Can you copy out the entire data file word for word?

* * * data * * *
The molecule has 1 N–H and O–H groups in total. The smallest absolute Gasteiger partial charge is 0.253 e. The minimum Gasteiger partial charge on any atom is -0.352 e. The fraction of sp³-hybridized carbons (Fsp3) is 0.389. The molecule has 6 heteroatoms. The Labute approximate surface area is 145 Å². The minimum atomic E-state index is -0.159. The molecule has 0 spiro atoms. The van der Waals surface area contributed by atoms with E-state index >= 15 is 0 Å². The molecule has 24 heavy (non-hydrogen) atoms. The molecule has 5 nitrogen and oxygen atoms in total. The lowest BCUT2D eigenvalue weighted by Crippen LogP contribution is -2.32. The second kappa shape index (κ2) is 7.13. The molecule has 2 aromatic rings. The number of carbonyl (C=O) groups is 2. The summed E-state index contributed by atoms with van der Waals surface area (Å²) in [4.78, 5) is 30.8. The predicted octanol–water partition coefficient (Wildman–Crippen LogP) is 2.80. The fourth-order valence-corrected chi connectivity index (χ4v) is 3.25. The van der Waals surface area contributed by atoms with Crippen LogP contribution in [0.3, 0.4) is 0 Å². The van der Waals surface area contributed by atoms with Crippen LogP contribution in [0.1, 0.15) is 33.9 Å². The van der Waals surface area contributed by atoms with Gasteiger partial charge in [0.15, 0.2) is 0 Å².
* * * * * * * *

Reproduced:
The molecule has 1 N–H and O–H groups in total. The smallest absolute Gasteiger partial charge is 0.253 e. The minimum Gasteiger partial charge on any atom is -0.352 e. The fraction of sp³-hybridized carbons (Fsp3) is 0.389. The molecule has 6 heteroatoms. The Labute approximate surface area is 145 Å². The minimum atomic E-state index is -0.159. The molecule has 0 spiro atoms. The van der Waals surface area contributed by atoms with E-state index >= 15 is 0 Å². The molecule has 24 heavy (non-hydrogen) atoms. The molecule has 5 nitrogen and oxygen atoms in total. The lowest BCUT2D eigenvalue weighted by Crippen LogP contribution is -2.32. The second kappa shape index (κ2) is 7.13. The molecule has 2 aromatic rings. The number of carbonyl (C=O) groups is 2. The summed E-state index contributed by atoms with van der Waals surface area (Å²) in [4.78, 5) is 30.8. The predicted octanol–water partition coefficient (Wildman–Crippen LogP) is 2.80. The fourth-order valence-corrected chi connectivity index (χ4v) is 3.25. The van der Waals surface area contributed by atoms with Crippen LogP contribution in [0.3, 0.4) is 0 Å². The van der Waals surface area contributed by atoms with Crippen LogP contribution in [0.1, 0.15) is 33.9 Å². The van der Waals surface area contributed by atoms with Gasteiger partial charge in [0.15, 0.2) is 0 Å².